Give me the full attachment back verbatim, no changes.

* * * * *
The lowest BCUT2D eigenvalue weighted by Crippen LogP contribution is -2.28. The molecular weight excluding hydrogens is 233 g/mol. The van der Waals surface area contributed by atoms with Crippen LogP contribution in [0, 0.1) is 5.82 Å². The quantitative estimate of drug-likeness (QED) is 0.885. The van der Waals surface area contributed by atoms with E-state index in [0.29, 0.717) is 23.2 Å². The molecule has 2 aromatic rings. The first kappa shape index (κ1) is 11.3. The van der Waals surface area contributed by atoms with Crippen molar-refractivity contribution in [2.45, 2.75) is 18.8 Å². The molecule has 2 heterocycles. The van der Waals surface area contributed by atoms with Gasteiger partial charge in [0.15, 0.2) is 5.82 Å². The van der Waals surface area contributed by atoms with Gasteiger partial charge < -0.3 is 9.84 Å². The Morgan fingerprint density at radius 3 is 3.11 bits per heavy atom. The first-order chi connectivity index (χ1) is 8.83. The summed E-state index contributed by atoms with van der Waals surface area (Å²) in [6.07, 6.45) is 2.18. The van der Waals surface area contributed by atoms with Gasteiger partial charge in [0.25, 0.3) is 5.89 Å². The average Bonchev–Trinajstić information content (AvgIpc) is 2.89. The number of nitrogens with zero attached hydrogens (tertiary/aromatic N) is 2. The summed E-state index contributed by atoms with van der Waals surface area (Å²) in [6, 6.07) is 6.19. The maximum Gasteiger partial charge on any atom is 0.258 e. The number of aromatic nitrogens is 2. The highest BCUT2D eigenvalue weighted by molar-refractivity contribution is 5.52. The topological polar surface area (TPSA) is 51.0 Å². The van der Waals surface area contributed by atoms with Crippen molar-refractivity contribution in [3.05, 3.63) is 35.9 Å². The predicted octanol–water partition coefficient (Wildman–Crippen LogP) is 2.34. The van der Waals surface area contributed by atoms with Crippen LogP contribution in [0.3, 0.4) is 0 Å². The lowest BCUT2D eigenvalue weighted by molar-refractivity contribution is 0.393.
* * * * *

The lowest BCUT2D eigenvalue weighted by Crippen LogP contribution is -2.28. The molecular weight excluding hydrogens is 233 g/mol. The van der Waals surface area contributed by atoms with Crippen LogP contribution in [0, 0.1) is 5.82 Å². The quantitative estimate of drug-likeness (QED) is 0.885. The van der Waals surface area contributed by atoms with E-state index in [0.29, 0.717) is 23.2 Å². The molecule has 2 aromatic rings. The first kappa shape index (κ1) is 11.3. The van der Waals surface area contributed by atoms with Crippen molar-refractivity contribution in [2.45, 2.75) is 18.8 Å². The molecule has 2 heterocycles. The van der Waals surface area contributed by atoms with Gasteiger partial charge in [0.15, 0.2) is 5.82 Å². The van der Waals surface area contributed by atoms with Gasteiger partial charge < -0.3 is 9.84 Å². The Morgan fingerprint density at radius 3 is 3.11 bits per heavy atom. The first-order chi connectivity index (χ1) is 8.83. The summed E-state index contributed by atoms with van der Waals surface area (Å²) in [6.07, 6.45) is 2.18. The van der Waals surface area contributed by atoms with Gasteiger partial charge in [0.25, 0.3) is 5.89 Å². The average Bonchev–Trinajstić information content (AvgIpc) is 2.89. The number of nitrogens with zero attached hydrogens (tertiary/aromatic N) is 2. The summed E-state index contributed by atoms with van der Waals surface area (Å²) in [6, 6.07) is 6.19. The maximum Gasteiger partial charge on any atom is 0.258 e. The number of aromatic nitrogens is 2. The highest BCUT2D eigenvalue weighted by molar-refractivity contribution is 5.52. The topological polar surface area (TPSA) is 51.0 Å². The van der Waals surface area contributed by atoms with Crippen molar-refractivity contribution in [3.05, 3.63) is 35.9 Å². The predicted octanol–water partition coefficient (Wildman–Crippen LogP) is 2.34. The van der Waals surface area contributed by atoms with Crippen LogP contribution in [0.3, 0.4) is 0 Å². The lowest BCUT2D eigenvalue weighted by molar-refractivity contribution is 0.393.